L E T T E R S    T O    T H E    E D I T O R

Ruchika case: media played pivotal role

This refers to the editorial and news items on the Ruchika case verdict (May 28). The Ruchika molestation case will go down in the history of India’s judiciary in which the parents of the victim’s friend steered the case to its logical culmination. Relatives, friends and advocates deserve credit for pursuing this case with rare tenacity and doggedness for the last 20 years.

Braving a man like Rathore, who has much influence in the government machinery, speaks of the grit and determination to get him adequately punished for the molestation of an innocent girl. All said is less for the role of the media, which became the catalyst and provided timely oxygen and much-needed publicity to this otherwise highly manipulated case. The media vociferously stressed that justice must be meted out and without any further delay.

Whatever are the compulsions of the judicial system, there is a sharp contrast in the punishment of 18 months in jail handed out to Rathore and the agony Ruchika and her family endured for 20 years. However, the right message has been given to society.

Dr Soshil Rattan, Amritsar

Mid-day meal

With reference to the report “Give morning meal to school kids” (May 25), I would like to say that Punjabis are well known for their healthy diet and eating lifestyle, but there is dire need for providing more nutritious food enriched with proteins to the growing children under the mid-day meal scheme. In the past, it had been observed that the quality of food being served was not good. Even the iron pills given to the school children in Amritsar and Batala had led to their falling ill.

From such services, it has been observed that neither the suppliers nor the organisers are sincere in their duty. I would suggest that instead of providing the cooked meal in schools, the children should be provided a stipend on this account.With these arrangements, the parents can give better food to their wards and it will also relieve the teachers and the government of their major burden.


Canadian comment

Apropos of the editorial “Canadian arrogance” (May 24), I want to say that the grant of Immigration viz. permanent residency to a foreigner is the sovereign and un-alienable prerogative of every country. This can be refused even without assigning any reason. However, the adverse comment on the Indian Border Security Force given in the letter refusing immigration to Canada to Mr Fateh Singh Pandher is unfortunate and undiplomatic.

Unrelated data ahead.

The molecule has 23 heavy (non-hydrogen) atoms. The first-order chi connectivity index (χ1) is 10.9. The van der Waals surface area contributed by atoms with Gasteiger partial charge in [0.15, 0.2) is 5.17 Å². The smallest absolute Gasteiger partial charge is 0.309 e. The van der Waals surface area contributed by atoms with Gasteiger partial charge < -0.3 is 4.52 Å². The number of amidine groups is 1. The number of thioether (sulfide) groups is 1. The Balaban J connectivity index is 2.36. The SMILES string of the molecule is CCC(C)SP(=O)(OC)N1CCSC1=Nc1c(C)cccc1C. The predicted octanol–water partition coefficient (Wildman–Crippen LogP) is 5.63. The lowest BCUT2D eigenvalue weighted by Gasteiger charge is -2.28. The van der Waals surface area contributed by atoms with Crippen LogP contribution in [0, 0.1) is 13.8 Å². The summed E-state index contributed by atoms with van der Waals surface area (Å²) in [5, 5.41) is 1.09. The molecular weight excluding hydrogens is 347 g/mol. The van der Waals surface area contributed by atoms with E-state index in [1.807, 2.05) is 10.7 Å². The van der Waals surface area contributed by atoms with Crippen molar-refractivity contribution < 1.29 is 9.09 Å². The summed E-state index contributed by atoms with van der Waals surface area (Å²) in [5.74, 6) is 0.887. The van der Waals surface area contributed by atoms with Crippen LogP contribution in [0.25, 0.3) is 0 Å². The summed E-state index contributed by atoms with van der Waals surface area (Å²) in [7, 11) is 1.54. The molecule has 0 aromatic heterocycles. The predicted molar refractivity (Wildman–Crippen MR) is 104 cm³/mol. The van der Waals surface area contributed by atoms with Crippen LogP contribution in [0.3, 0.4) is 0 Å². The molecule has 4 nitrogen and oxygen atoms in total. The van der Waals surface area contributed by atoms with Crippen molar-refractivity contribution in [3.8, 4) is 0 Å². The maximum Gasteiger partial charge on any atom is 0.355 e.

Canada has the most liberal immigration laws, which lure our people to marry their sons/daughters to Canadians for smooth and legal immigration of the whole family to that country. Once in Canada after marriage, these young men/women sponsor their parents and younger siblings who immigrate to Canada in a few years. After 10 years of stay in Canada both parents start receiving monthly old age supplement (pension) of $1000 each.

Now that the pride of Mr Pandher has been hurt due to aspersions on the functioning of the BSF, he, as patriotic Indian, should not accept any Canadian immigration in future even if offered on a platter. Will he?

S.S. Beniwal, Chandigarh

Talks and terrorism

Earlier we talked of talks. Now we are talking of reducing trust deficit. There is no harm in resuming dialogue with Islamabad as it is the only sensible way of resolving our differences. But the important thing is sincerity which is lacking in out talks.

Earlier during Foreign Secretary-level talks, the Islamabad representative appeared interested more in addressing the Indian media than discussing important issues during bilateral talks. He looked eager to score brownie points. If the US and Russia were successful in ending their animosity of the Cold War era, it was because they were sincere in their efforts.

People enjoying power in Pakistan do not see anything wrong in the conduct of Hafiz Saeed, the mastermind behind 26/11 and the founder of the Lashkar-e-Taiyaba, even when he openly declares jihad against India. The Pakistan Government has failed to eliminate terrorist outfits from its soil as their terrorist infrastructure is still intact. Let Pakistan understand that talks and terrorism cannot go hand in hand.

Arvind Hastir, Gurdaspur

An unnoticed tragedy

The collapse of an under-construction chimney at the Paricha thermal plant on May 24 in Uttar Pradesh seems to have escaped the attention of The Tribune. This accident is a repeat of the collapse of a chimney at the BALCO plant in Madhya Pradesh last September. But such failures in quick succession seem to be not enough to awaken the authorities.

Being an insider of the construction industry, I am of the considered view that the corruption prevalent in the construction industry is taking its toll and the real cause of collapse is the slender design and total lack of quality control. These things are the byproducts of corruption in the form of cuts and commissions widely
prevalent and being considered almost legally permissible.

We are blindly adopting the Western model in the matter of construction of mega projects with the input of Indian integrity. Such failures, therefore, seem to be in waiting as a huge construction programme relating to power projects in the private sector is underway. It is for Central and state governments to evolve a foolproof mechanism and regulatory framework to arrest the rot. This can help avoid the loss of human lives.

S C CHABBA, Patiala



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